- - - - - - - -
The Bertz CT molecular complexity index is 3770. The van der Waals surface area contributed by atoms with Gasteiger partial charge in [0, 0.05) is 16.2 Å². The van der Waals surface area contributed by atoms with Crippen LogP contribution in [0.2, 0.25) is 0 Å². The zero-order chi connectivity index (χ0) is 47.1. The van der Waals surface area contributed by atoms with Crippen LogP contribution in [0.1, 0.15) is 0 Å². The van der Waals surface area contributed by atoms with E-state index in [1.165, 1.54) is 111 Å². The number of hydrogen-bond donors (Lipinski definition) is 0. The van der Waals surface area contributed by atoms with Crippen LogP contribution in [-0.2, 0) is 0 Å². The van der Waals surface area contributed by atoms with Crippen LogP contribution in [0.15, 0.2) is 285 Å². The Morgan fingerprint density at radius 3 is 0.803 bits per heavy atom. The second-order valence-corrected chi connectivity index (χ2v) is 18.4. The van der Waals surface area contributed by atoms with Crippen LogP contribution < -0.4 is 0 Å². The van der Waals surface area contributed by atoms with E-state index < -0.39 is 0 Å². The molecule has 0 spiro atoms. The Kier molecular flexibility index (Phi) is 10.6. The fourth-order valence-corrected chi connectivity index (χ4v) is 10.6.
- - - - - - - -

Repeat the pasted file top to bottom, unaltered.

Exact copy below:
The Bertz CT molecular complexity index is 3770. The van der Waals surface area contributed by atoms with Gasteiger partial charge in [0, 0.05) is 16.2 Å². The van der Waals surface area contributed by atoms with Crippen LogP contribution in [0.2, 0.25) is 0 Å². The zero-order chi connectivity index (χ0) is 47.1. The van der Waals surface area contributed by atoms with Crippen LogP contribution in [0.1, 0.15) is 0 Å². The van der Waals surface area contributed by atoms with E-state index in [1.165, 1.54) is 111 Å². The number of hydrogen-bond donors (Lipinski definition) is 0. The van der Waals surface area contributed by atoms with Crippen LogP contribution in [-0.2, 0) is 0 Å². The van der Waals surface area contributed by atoms with Crippen LogP contribution in [0.15, 0.2) is 285 Å². The Morgan fingerprint density at radius 3 is 0.803 bits per heavy atom. The second-order valence-corrected chi connectivity index (χ2v) is 18.4. The van der Waals surface area contributed by atoms with Crippen LogP contribution < -0.4 is 0 Å². The van der Waals surface area contributed by atoms with E-state index < -0.39 is 0 Å². The molecule has 0 spiro atoms. The Kier molecular flexibility index (Phi) is 10.6. The fourth-order valence-corrected chi connectivity index (χ4v) is 10.6.